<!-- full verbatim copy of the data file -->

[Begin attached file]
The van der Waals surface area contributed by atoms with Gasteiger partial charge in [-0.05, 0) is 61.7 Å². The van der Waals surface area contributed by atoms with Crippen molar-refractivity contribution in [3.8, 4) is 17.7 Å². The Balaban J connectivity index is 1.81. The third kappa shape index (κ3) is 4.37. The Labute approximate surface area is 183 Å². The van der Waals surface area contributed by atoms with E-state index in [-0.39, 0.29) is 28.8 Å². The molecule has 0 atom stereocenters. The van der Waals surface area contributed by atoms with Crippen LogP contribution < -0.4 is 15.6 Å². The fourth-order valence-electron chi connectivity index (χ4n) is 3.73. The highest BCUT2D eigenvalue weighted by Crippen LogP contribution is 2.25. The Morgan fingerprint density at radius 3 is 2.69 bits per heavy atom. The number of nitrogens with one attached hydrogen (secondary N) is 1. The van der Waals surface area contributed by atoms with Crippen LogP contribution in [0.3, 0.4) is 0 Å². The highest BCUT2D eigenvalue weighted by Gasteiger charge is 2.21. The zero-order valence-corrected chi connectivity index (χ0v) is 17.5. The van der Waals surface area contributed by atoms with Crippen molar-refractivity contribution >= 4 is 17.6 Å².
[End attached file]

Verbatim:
The van der Waals surface area contributed by atoms with Gasteiger partial charge in [-0.05, 0) is 61.7 Å². The van der Waals surface area contributed by atoms with Crippen molar-refractivity contribution in [3.8, 4) is 17.7 Å². The Balaban J connectivity index is 1.81. The third kappa shape index (κ3) is 4.37. The Labute approximate surface area is 183 Å². The van der Waals surface area contributed by atoms with E-state index in [-0.39, 0.29) is 28.8 Å². The molecule has 0 atom stereocenters. The van der Waals surface area contributed by atoms with Crippen LogP contribution < -0.4 is 15.6 Å². The fourth-order valence-electron chi connectivity index (χ4n) is 3.73. The highest BCUT2D eigenvalue weighted by Crippen LogP contribution is 2.25. The Morgan fingerprint density at radius 3 is 2.69 bits per heavy atom. The number of nitrogens with one attached hydrogen (secondary N) is 1. The van der Waals surface area contributed by atoms with Crippen LogP contribution in [0.3, 0.4) is 0 Å². The highest BCUT2D eigenvalue weighted by Gasteiger charge is 2.21. The zero-order valence-corrected chi connectivity index (χ0v) is 17.5. The van der Waals surface area contributed by atoms with Crippen molar-refractivity contribution >= 4 is 17.6 Å².